I’ve built two rovers as part of the Carleton Planetary Robotics Team, designed antennas for satellites and space probes, written models for optics, electronics, semiconductors, radiation interactions, and quantum algorithms, taught an R/C car how to drive within lines, and a bunch of other fun stuff.
A question you hear frequently from upper year engineering students is “How do I land my dream internship/job/career?” or variants like “I have X.Y GPA, why am I not receiving internship offers?”. Because I give this advice often, I’m “replying to public” and describing it fully here.
A good engineer has a solid toolbox of skills and resources they can rely on to get their job done, and being employable means demonstrating to employers that you have those skills and resources.
I’ve recently switch my web site to be a static site built with hugo and hosted on github’s pages. Being a statically generated site, hosted on somebody else’s computer, this setup is significantly more secure than my previous wordpress site, should be faster, and less prone to disappearing due to a server failure.
Hugo has a quite useful explainer on how to host a hugo site on github pages, including the use of magic submodules to maintain a source repository and a public website repository.
One of the fun things about being on a rover team is it gives me an opportunity to play with hardware far out of what I’d normally encounter. Much of that falls in the category of power, as we design for about a kW of draw running on 12V (for now).
A feature of our emergency stop system is a pair of 260A automotive relays, which I recently fried. While disappointed to have ruined a rather expensive relay, I was excited to take it apart.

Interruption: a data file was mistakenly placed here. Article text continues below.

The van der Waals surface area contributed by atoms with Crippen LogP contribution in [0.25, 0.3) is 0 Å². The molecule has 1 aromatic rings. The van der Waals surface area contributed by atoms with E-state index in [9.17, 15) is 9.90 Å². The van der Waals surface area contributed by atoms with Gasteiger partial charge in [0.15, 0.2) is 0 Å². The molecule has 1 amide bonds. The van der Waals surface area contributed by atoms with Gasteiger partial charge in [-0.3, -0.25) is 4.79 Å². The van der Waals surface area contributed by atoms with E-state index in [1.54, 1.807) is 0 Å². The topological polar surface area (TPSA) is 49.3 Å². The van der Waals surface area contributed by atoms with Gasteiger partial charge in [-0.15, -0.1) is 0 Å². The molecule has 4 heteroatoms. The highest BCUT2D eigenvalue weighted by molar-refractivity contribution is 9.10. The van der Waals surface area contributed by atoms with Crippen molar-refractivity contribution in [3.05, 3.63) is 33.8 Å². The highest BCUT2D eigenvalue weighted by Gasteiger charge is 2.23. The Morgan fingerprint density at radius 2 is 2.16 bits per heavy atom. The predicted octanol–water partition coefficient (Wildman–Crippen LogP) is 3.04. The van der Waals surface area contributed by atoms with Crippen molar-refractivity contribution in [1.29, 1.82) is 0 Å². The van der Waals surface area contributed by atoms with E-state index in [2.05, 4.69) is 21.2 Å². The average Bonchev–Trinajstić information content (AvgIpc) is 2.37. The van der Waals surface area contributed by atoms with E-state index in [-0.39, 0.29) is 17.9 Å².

So as far as I can tell, there have only been two written about attempts at making a bottle opener from a PCB, which to me is far too low a number.
Brian Benchoff cleverly inserted a notch into an arduino board, though found that the design wasn’t very durable.
And Low Voltage Labs came up with a more standard opener, but in a very small form. I couldn’t find any mention of the opener on their website though, and wanted one of my own, so set out to create it from scratch.
One of the often touted examples of the power of quantum computers is their ability to run Shor’s Algorithm, which is a way to quickly find the prime factors of a number, and hence defeat many of the encryption schemes used today.
There are many good explanations of how Shor’s algorithm works, like this more conceptual overview, this more mathematical explainer, or this article which not only explains the algorithm, but also the fundamentals of how a quantum computer operates.
Imaginary numbers are a powerful mathematical tool, however most people are only really familiar with the commonly used $i=\sqrt{-1}$. This is fair, because $i$ has uses in just about any technical field you can name, but there are others which have their own uses.
The dual numbers work by a definition similar to the complex numbers that $x = a + b\varepsilon$, where $\varepsilon$ is an imaginary number such that $\varepsilon^2=0$, but $\varepsilon \ne 0$
Lately as my collection of storage has grown I’ve found myself more and more in need of having some system in place, instead of a number of different hard drives which each may or may not contain something I’m looking for. I don’t have the resources to buy a number of identical drives to implement RAID, or to set up a second computer with an operating system that supports ZFS just for storage.